“I work at Tesco. We’ve been very busy at Tesco. Never stopped.”

Another man, a retired dryliner and decorator aged 60, said of politicians generally: “They’re all the same. I’ve never voted in my life. I never will.”

But he said of Johnson: “I think he’s all right. I like him actually. His charisma, his hair style. For crying out loud, put some hair lacquer on.

“I have actually voted once, and that was Conservative, about 30 years ago. I did actually vote for Thatcher a few times.

“I know Thatcher caused a lot of shite, but she argued, ‘You get stuck into your work and that’s what you get paid for.’

“The unions were all going on strike for no toilet paper [a dispute at a local firm at the time].”

A third man: “Margaret Thatcher was bang on.”

The retired dryliner: “You worked for your money.”

The third man: “At the last election I voted for Paul Halloran. He’s helped a lot of people in the community, has Paul. There was a woman in a wheelchair, he helped her get access to her house, the council said it couldn’t be done.”

At the 2019 general election, Halloran stood for the Heavy Woollen District Independents, a local successor to UKIP, and as Paul Goodman last week noted on ConHome, came a strong third, with 6,432 votes.

Phil Taylor, 69, who did “lots of jobs mainly in the building trade”, said at once, when asked for his view: “Oh I’m going to vote for Jo Cox’s sister. Kim is it?

“I’ve seen her many times on telly. I think she’ll stand up for the area. Once she starts she’ll never shut up. She’s the fastest talker. She never comes up for air.

“If she’s got summat to get a point over she won’t half drill it home.

“Jo Cox came in here once, she were having her breakfast, she were a nice lass.

“It were the first time I seen her. She was sat in that room, having her breakfast. Tragic what happened to her. Coming up to her anniversary next month, 16th of June I think it were. Terrible.”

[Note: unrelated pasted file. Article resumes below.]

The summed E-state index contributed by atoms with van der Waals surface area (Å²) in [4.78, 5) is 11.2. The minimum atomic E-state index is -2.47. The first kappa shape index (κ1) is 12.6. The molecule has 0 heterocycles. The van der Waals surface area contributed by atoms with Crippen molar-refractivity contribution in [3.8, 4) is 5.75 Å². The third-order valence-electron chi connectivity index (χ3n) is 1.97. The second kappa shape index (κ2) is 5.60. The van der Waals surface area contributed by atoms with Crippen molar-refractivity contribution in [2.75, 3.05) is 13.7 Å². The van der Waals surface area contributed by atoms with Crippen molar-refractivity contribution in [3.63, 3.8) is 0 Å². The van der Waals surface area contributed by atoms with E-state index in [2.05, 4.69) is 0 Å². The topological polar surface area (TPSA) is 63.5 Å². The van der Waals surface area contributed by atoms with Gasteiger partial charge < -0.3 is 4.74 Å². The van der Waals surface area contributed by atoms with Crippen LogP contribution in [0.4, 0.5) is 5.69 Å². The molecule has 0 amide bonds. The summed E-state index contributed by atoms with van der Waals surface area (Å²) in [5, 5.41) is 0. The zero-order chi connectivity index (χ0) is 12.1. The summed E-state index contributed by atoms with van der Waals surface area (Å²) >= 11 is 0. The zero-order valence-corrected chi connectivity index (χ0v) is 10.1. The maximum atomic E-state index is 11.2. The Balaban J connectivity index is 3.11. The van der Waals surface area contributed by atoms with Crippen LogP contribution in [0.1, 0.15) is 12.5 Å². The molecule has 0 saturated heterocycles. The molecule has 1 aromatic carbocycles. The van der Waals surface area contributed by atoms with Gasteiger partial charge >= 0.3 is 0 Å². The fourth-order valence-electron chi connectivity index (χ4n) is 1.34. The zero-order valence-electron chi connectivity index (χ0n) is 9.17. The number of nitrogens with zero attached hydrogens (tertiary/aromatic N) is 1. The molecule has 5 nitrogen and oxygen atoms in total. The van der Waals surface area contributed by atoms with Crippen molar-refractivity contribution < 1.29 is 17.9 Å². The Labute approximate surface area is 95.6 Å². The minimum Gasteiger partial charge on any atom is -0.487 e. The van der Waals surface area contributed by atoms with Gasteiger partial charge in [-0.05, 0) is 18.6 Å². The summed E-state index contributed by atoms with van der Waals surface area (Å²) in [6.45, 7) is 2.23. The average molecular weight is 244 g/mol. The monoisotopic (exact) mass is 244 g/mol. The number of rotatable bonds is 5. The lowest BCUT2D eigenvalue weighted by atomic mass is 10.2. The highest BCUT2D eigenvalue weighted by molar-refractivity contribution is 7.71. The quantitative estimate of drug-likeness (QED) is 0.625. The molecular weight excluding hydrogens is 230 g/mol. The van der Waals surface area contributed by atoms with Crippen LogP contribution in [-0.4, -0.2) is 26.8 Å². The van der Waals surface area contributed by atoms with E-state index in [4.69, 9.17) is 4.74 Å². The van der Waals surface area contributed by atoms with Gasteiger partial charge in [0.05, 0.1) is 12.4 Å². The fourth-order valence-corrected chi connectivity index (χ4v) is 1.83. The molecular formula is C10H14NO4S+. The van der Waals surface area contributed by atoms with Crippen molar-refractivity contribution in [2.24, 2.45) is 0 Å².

He is correct about the date.

“Mrs Peacock, she were the last Conservative, I remember her. I thought she was all right, to be honest. She spoke good. Elizabeth Peacock [who in 1983 won a narrow victory in the newly created seat of Batley and Spen, holding it by slender majorities until 1997] – they showed her on telly the other night.”

In the EU Referendum, Batley and Spen voted 60 per cent Leave. Taylor was one of those Leavers, and said Batley had deteriorated after Britain joined the Common Market:

“It used to be a lovely town this, at one time. Like everywhere in the country, shops and that started closing down. Batley had a massive Conservative Club, it were being demolished, they’re turning it all into flats.

“But I think it’s starting to pick up now. There’s more properties opening when you walk up town. There’s mainly Asian places and eatery places – Turkish and Indian and Chinese.”

At the centre of Batley, just along Commercial Street from the pub, lies the Market Place, which contains a number of handsome stone buildings, including the Zion Chapel of 1869, still in use as Batley Central Methodist Church; the Town Hall, formerly the Mechanics’ Institute and currently in use as a vaccination centre; the Carnegie Library, which opened in 1907; and the Police Station, which to the anger and regret of local residents closed in 2018.

We took a late lunch at SIBU, an Asian Soul Food restaurant which has just opened at the Market Place end of Commercial Street, almost next to Jo Cox House, a charitable venture set up in her memory.